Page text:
BEIJING – China on Thursday granted approval to its first home-grown swine flu vaccine, which producer Sinovac says is effective after only one dose, as the country braces for a feared winter outbreak.
The decision could boost the global fight against A(H1N1) influenza, as most experts had assumed that two doses of vaccine per person would be needed to provide adequate protection.
"The Sinovac (A)H1N1 vaccine is officially approved," the head of the State Food and Drug Administration's drug registration department, Zhang Wei, told reporters.
"The completion of trials for Beijing Sinovac's vaccine has shown this vaccine to be very safe," the regulatory agency said in a written statement announcing the decision.
In Geneva, the World Health Organisation (WHO) hailed the announcement of the vaccine's official approval and congratulated Sinovac for its "rapid" work.
"The Chinese were very rapid on this, and we can congratulate them for having shared their trial results with us," said Marie-Paule Kieny, who heads the UN health agency's vaccine research.
Zhang said the SFDA was looking at applications from nine other Chinese companies which are developing vaccines against the A(H1N1) virus, with decisions expected by mid-September.
The approval of the Sinovac vaccine came just days after China's health ministry warned of the growing risk of a mass outbreak as hundreds of millions of students went back to school this week with the winter flu season looming.
"With fall and winter approaching, the risk of a large-scale outbreak is increasing... and the possibility of the first death is gradually rising," the ministry said Monday.
The ministry said China had confirmed 3,981 cases of swine flu as of Wednesday, but no deaths had been reported.
The WHO says at least 2,185 people have died worldwide after contracting swine flu, now the most prevalent strain of influenza. It has been detected in nearly every country in the world.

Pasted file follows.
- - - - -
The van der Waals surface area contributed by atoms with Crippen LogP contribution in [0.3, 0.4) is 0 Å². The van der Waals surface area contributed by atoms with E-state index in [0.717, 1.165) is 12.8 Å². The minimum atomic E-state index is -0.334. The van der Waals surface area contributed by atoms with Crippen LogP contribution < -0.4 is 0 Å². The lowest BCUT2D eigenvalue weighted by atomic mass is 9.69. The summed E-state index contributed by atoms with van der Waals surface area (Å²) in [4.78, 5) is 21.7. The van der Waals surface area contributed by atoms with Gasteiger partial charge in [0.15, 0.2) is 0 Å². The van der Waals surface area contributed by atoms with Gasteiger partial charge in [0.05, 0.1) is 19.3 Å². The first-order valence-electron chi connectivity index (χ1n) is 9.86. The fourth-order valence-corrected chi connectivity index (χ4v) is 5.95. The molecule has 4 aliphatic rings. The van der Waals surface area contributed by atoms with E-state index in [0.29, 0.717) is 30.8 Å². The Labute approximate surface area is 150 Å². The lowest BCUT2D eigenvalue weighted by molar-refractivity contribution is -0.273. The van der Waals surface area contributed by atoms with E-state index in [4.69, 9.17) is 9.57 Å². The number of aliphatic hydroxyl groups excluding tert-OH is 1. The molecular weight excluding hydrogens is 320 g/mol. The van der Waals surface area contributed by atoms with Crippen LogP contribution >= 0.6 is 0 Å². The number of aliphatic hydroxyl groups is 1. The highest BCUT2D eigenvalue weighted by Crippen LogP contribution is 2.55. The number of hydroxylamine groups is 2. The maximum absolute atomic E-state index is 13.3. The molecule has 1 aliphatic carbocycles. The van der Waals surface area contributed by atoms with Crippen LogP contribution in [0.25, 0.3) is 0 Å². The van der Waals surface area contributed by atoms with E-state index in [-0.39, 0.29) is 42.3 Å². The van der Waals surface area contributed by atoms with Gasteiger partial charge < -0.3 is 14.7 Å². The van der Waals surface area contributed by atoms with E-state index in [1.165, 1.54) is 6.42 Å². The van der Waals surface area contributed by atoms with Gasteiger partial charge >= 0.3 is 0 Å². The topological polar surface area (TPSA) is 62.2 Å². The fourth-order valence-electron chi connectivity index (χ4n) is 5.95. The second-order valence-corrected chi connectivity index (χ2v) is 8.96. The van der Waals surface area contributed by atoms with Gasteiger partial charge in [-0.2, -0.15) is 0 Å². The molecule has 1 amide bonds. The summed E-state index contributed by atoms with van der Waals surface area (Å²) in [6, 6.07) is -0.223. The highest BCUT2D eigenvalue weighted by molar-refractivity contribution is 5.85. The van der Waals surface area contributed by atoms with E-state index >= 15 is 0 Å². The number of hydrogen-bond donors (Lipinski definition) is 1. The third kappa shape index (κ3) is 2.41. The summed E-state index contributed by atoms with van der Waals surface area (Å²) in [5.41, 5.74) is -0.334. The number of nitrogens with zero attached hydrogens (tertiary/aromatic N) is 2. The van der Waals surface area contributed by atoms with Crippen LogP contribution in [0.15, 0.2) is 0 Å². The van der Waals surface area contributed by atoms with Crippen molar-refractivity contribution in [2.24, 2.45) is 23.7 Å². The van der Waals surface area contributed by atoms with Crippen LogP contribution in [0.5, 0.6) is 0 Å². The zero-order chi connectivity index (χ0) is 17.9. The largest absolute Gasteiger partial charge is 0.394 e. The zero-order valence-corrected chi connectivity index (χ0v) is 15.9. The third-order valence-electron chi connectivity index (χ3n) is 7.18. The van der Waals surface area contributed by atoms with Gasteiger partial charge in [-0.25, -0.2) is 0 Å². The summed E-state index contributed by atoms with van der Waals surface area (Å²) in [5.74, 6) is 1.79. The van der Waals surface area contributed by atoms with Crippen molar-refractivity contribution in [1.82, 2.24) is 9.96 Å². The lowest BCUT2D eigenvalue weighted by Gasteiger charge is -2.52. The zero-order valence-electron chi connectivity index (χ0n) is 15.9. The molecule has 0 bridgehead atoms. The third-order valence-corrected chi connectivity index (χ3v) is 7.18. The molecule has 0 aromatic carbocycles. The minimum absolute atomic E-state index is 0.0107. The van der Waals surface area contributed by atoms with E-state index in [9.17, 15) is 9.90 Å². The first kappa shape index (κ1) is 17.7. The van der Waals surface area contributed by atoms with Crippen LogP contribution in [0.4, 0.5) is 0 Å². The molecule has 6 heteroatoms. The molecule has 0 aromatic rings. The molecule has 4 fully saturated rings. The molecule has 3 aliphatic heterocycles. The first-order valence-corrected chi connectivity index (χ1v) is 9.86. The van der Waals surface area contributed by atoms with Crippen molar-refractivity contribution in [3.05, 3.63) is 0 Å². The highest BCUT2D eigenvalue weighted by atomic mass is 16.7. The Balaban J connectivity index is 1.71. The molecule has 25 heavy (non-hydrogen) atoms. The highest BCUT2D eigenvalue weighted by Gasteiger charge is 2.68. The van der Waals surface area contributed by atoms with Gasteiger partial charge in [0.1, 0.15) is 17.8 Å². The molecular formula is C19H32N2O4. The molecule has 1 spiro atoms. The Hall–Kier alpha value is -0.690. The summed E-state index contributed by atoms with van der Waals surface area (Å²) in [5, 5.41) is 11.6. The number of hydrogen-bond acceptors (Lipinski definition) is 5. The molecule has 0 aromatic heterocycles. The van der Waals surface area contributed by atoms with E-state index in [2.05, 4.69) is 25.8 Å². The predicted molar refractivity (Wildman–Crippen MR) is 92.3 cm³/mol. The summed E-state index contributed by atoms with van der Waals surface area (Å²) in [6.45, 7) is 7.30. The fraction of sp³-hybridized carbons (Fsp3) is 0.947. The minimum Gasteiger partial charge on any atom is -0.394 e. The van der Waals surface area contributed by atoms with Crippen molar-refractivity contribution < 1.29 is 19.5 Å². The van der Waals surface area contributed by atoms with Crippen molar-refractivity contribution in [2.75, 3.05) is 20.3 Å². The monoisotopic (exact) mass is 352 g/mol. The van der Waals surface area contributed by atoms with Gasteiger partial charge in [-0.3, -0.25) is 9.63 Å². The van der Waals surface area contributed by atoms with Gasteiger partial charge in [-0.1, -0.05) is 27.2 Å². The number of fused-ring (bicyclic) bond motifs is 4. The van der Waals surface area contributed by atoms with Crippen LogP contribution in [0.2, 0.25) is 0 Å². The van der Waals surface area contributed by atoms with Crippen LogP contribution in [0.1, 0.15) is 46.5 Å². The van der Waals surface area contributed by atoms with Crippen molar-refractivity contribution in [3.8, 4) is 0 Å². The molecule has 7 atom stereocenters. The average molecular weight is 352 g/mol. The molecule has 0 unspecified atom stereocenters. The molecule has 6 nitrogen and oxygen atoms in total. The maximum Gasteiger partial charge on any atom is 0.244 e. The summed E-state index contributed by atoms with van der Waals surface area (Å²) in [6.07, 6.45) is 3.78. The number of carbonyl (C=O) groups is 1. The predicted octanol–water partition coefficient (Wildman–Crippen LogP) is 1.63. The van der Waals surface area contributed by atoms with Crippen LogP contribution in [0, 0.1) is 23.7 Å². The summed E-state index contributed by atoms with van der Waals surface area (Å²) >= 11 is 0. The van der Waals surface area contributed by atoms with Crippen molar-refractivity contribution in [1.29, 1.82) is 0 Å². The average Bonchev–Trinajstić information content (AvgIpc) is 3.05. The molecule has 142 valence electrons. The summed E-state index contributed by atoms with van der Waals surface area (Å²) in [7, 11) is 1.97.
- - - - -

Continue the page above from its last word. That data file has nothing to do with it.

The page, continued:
The UN health body has warned of a possible A(H1N1) vaccine shortage as winter -- and the regular flu season -- approaches in the northern hemisphere.
"We know that supplies will be extremely limited for some months to come," WHO chief Margaret Chan said last month.
Countries in the northern hemisphere have so far ordered more than one billion doses of swine flu vaccine, according to the WHO.
More than two dozen pharmaceutical companies around the world are racing to test, produce and ship vaccines before the global pandemic enters an expected second wave.
Five of those firms are expected to account for more than 80 percent of production: Sanofi-Pasteur in France, AstraZeneca and GlaxoSmithKline (GSK) in Britain, Baxter in the United States, and the Swiss group Novartis.
But Sinovac announced after clinical trials in mid-August that its one-dose formula had proved to be effective -- a major advantage as the vaccine would be easier to administer and available to more people.
"We have not found any negative side-effects -- it is safe and reliable," Sinovac president Yin Weidong told AFP in a recent interview at the company's Beijing headquarters.
Swiss pharmaceutical giant Novartis said Thursday that its clinical trial of its vaccine had shown "encouraging" results and suggested that one dose could suffice.
Andrin Oswald, chief executive of Novartis Vaccines and Diagnostics, added that while "two doses seem to provide better protection," one dose of Novartis's Celtura vaccine "may be sufficient to protect adults."
The Chinese government plans to vaccinate 65 million people, or five percent of the total population of 1.3 billion, before year's end.
Britain and France received their first batches of swine flu vaccine in late August. The United States and Australia expect to launch vaccination programmes in October.